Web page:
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Humanism Can Unite the World, Or Parts of It

2022-12-15

Author(s): Scott Douglas Jacobsen

Publication (Outlet/Website): Medium (Humanist Voices)

Publication Date (yyyy/mm/dd): 2018/06/19

WalesOnline reported on the possibility of Humanism providing for the need of unity and tolerance in the modern world.

Especially with the increasing divisions seen in the world with the increase connectivity of globalism and the onslaught of technological advances, we can only move forward with the encroachment of the Fourth Industrial Revolution and the knowledge economy.

These changes seem inevitable. The question is less if and more when, and the answer: sooner than later. As the article states, “…it is sometimes easier to become entrenched in narrow beliefs and to ignore the expanse of thought and imagination that there is in the world and the commonality of libertarian belief that there is in the world whether that be related to a belief in God or a rational belief in none.”

However, argues the article from the perspective of Humanism, it can give scientific and rationalist basis for the development of creativity, free thought, and the proper framework for the affirmation of modern human rights for people, for individual human beings.

“Humanism is ethical; it affirms the worth and dignity and autonomy of the individual and the right of every human being to the greatest possible freedom compatible with the rights of others,” the article explained.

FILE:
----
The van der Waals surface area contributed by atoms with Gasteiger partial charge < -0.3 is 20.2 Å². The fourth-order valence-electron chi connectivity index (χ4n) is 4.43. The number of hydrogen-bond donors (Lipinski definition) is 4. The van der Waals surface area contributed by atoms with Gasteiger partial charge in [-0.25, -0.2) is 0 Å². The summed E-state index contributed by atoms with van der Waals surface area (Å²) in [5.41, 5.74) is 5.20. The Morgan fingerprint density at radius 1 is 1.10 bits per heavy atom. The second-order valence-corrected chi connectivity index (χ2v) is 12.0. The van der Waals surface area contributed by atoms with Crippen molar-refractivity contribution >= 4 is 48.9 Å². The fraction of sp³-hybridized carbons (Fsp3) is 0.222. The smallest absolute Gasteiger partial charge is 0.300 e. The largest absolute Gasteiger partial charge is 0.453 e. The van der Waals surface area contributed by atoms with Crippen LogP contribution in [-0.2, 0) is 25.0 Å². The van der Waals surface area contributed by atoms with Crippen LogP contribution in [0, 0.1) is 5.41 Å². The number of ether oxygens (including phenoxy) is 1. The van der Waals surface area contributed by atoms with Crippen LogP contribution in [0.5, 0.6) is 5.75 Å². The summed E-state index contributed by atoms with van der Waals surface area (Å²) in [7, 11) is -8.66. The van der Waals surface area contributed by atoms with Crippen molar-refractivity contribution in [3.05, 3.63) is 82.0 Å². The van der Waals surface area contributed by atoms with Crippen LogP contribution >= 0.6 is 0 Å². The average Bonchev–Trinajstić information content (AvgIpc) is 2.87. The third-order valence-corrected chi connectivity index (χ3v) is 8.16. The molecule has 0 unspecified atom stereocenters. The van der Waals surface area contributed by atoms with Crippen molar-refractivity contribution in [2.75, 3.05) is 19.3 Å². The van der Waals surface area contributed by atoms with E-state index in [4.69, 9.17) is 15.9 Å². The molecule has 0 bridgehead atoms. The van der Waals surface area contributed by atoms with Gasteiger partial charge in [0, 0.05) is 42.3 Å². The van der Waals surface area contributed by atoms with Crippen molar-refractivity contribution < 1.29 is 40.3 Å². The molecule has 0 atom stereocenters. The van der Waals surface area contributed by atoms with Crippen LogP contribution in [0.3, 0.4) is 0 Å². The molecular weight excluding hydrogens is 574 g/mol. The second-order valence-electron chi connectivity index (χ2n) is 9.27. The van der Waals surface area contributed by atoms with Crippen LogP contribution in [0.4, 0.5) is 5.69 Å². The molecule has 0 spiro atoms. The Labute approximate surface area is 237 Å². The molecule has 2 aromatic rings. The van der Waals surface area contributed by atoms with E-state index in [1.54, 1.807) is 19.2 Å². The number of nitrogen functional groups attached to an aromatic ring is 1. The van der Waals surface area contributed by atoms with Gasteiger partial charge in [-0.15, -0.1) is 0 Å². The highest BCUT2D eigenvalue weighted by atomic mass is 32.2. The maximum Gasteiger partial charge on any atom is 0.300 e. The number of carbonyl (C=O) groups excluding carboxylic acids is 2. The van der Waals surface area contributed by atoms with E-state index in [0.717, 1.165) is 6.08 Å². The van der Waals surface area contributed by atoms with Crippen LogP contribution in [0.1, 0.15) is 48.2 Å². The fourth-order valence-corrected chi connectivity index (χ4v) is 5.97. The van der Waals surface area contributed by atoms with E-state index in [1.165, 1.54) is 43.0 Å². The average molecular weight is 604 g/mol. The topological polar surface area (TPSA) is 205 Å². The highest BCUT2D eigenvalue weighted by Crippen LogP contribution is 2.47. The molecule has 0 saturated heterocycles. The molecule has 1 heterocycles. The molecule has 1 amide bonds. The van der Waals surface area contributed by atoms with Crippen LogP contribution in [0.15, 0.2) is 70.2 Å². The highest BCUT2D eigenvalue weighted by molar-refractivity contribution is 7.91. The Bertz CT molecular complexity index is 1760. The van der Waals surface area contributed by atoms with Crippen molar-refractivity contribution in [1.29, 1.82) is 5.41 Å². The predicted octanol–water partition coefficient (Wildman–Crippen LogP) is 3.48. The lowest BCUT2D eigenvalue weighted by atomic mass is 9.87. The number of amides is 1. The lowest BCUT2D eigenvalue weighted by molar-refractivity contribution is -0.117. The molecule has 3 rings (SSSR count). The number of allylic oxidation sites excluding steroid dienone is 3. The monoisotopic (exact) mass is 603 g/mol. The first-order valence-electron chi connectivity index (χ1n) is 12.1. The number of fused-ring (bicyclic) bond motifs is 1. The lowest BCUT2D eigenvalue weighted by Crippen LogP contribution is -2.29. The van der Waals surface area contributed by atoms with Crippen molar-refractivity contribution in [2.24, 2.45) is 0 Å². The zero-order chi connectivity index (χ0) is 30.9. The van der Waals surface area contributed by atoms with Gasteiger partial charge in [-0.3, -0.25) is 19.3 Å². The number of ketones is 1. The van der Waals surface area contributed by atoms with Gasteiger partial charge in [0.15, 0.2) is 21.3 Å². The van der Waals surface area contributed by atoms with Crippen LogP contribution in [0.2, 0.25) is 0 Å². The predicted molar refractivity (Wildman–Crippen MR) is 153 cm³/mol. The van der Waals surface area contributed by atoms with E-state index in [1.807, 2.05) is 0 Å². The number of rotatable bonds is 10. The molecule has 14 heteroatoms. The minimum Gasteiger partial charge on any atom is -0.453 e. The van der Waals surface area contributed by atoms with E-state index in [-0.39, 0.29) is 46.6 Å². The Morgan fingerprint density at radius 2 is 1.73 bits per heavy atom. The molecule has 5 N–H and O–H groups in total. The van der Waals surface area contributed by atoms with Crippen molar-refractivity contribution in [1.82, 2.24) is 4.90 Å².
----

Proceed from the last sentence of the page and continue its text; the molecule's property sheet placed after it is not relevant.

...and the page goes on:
The purpose is to use the developments of science in a humanistic framework with compassion to direct the neutral tools and technologies of science more towards their constructive future.

Democracy and human rights become the societal and universal versions of these with the solutions to the world’s problems from them. Do theocracies advance democracy? No. Are they humanist? No.

In this, humanism does more readily support democracy and human rights than some of the other belief systems. Historically, this does seem to be the case.

“It believes that with personal liberty comes social responsibility. It is undogmatic, imposing no creed and is committed to education free of indoctrination,” the article reported, “It is like, ethical socialism, a lifestyle, aimed at maximising fulfilment through the cultivation of ethical and creative way of living and offers and ethical and rational means of addressing the challenges of our times.”

The inequities of the world in terms of the division of resources continue to separate with the wealthy outpacing the themselves in avarice. “We live in a world where it is predicted that by 2030 50% of the world’s wealth will be in the hands of 1% of the population. Half the world flourishes whilst half the world starves,” the reportage stated.

The societies of the world become less stable and the nationalism erise for various reasons with one being the continued discontent of the individuals involved in this endeavour.

Humanism may provide a framework upon which to provide for those needs, at least as a tacit philosophy embedded in universal human rights, science, and compassion. It would necessitate the reduction of the global inequality seen in the modern world.

License

In-Sight Publishing by Scott Douglas Jacobsen is licensed under a Creative Commons Attribution-NonCommercial-NoDerivatives 4.0 International License. Based on a work at www.in-sightpublishing.com.

Copyright

© Scott Douglas Jacobsen and In-Sight Publishing 2012-Present. Unauthorized use and/or duplication of this material without express and written permission from this site’s author and/or owner is strictly prohibited. Excerpts and links may be used, provided that full and clear credit is given to Scott Douglas Jacobsen and In-Sight Publishing with appropriate and specific direction to the original content. All interviewees and authors co-copyright their material and may disseminate for their independent purposes.

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